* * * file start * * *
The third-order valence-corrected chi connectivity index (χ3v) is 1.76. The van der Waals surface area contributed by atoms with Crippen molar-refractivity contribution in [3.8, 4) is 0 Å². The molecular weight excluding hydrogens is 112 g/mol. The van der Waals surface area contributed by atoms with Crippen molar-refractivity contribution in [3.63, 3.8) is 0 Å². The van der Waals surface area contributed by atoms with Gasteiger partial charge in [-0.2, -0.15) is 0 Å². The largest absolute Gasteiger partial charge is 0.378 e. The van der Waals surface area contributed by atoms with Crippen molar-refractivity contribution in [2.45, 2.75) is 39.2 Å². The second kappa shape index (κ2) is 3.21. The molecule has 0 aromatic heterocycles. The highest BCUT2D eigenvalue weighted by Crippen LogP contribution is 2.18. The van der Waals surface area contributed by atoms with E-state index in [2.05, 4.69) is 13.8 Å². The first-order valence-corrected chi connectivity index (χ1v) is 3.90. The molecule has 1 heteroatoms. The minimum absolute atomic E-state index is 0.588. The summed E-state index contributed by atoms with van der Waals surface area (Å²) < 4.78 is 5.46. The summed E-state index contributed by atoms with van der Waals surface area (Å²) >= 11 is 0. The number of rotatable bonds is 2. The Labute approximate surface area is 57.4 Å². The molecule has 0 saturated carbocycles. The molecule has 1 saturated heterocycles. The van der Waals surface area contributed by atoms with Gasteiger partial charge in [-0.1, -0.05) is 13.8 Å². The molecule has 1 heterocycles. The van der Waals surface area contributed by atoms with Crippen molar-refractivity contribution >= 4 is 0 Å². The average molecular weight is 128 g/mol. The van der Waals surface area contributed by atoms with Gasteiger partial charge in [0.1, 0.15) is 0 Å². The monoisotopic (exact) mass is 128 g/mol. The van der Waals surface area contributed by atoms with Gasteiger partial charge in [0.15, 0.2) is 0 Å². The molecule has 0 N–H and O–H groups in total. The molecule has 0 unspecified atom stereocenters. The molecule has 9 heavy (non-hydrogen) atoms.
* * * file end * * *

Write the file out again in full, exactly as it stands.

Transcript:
The third-order valence-corrected chi connectivity index (χ3v) is 1.76. The van der Waals surface area contributed by atoms with Crippen molar-refractivity contribution in [3.8, 4) is 0 Å². The molecular weight excluding hydrogens is 112 g/mol. The van der Waals surface area contributed by atoms with Crippen molar-refractivity contribution in [3.63, 3.8) is 0 Å². The van der Waals surface area contributed by atoms with Gasteiger partial charge in [-0.2, -0.15) is 0 Å². The largest absolute Gasteiger partial charge is 0.378 e. The van der Waals surface area contributed by atoms with Crippen molar-refractivity contribution in [2.45, 2.75) is 39.2 Å². The second kappa shape index (κ2) is 3.21. The molecule has 0 aromatic heterocycles. The highest BCUT2D eigenvalue weighted by Crippen LogP contribution is 2.18. The van der Waals surface area contributed by atoms with E-state index in [2.05, 4.69) is 13.8 Å². The first-order valence-corrected chi connectivity index (χ1v) is 3.90. The molecule has 1 heteroatoms. The minimum absolute atomic E-state index is 0.588. The summed E-state index contributed by atoms with van der Waals surface area (Å²) < 4.78 is 5.46. The summed E-state index contributed by atoms with van der Waals surface area (Å²) >= 11 is 0. The number of rotatable bonds is 2. The Labute approximate surface area is 57.4 Å². The molecule has 0 saturated carbocycles. The molecule has 1 saturated heterocycles. The van der Waals surface area contributed by atoms with Gasteiger partial charge in [-0.1, -0.05) is 13.8 Å². The molecule has 1 heterocycles. The van der Waals surface area contributed by atoms with Crippen molar-refractivity contribution >= 4 is 0 Å². The average molecular weight is 128 g/mol. The van der Waals surface area contributed by atoms with Gasteiger partial charge in [0.1, 0.15) is 0 Å². The monoisotopic (exact) mass is 128 g/mol. The van der Waals surface area contributed by atoms with Gasteiger partial charge in [0.15, 0.2) is 0 Å². The molecule has 0 N–H and O–H groups in total. The molecule has 0 unspecified atom stereocenters. The molecule has 9 heavy (non-hydrogen) atoms.